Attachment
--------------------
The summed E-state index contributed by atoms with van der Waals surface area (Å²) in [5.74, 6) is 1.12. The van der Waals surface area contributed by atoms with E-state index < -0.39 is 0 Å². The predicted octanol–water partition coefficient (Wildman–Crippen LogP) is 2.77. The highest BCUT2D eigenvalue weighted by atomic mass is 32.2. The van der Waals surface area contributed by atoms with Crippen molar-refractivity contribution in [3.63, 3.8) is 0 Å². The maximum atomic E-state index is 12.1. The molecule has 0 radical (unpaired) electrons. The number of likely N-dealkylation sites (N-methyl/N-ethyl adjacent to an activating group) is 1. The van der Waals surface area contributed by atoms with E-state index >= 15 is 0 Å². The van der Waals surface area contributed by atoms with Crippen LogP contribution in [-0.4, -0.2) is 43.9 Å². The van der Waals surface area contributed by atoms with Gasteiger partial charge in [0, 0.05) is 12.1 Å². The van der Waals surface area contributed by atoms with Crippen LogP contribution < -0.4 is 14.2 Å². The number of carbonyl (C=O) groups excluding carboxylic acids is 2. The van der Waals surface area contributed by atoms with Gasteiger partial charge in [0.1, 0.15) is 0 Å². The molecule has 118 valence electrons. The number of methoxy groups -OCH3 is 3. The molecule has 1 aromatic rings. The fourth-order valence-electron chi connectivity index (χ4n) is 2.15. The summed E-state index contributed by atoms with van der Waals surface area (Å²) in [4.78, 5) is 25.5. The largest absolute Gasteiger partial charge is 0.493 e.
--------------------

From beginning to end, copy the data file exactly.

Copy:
The summed E-state index contributed by atoms with van der Waals surface area (Å²) in [5.74, 6) is 1.12. The van der Waals surface area contributed by atoms with E-state index < -0.39 is 0 Å². The predicted octanol–water partition coefficient (Wildman–Crippen LogP) is 2.77. The highest BCUT2D eigenvalue weighted by atomic mass is 32.2. The van der Waals surface area contributed by atoms with Crippen molar-refractivity contribution in [3.63, 3.8) is 0 Å². The maximum atomic E-state index is 12.1. The molecule has 0 radical (unpaired) electrons. The number of likely N-dealkylation sites (N-methyl/N-ethyl adjacent to an activating group) is 1. The van der Waals surface area contributed by atoms with E-state index >= 15 is 0 Å². The van der Waals surface area contributed by atoms with Crippen LogP contribution in [-0.4, -0.2) is 43.9 Å². The van der Waals surface area contributed by atoms with Gasteiger partial charge in [0, 0.05) is 12.1 Å². The van der Waals surface area contributed by atoms with Crippen LogP contribution < -0.4 is 14.2 Å². The number of carbonyl (C=O) groups excluding carboxylic acids is 2. The van der Waals surface area contributed by atoms with Gasteiger partial charge in [0.1, 0.15) is 0 Å². The molecule has 118 valence electrons. The number of methoxy groups -OCH3 is 3. The molecule has 1 aromatic rings. The fourth-order valence-electron chi connectivity index (χ4n) is 2.15. The summed E-state index contributed by atoms with van der Waals surface area (Å²) in [4.78, 5) is 25.5. The largest absolute Gasteiger partial charge is 0.493 e.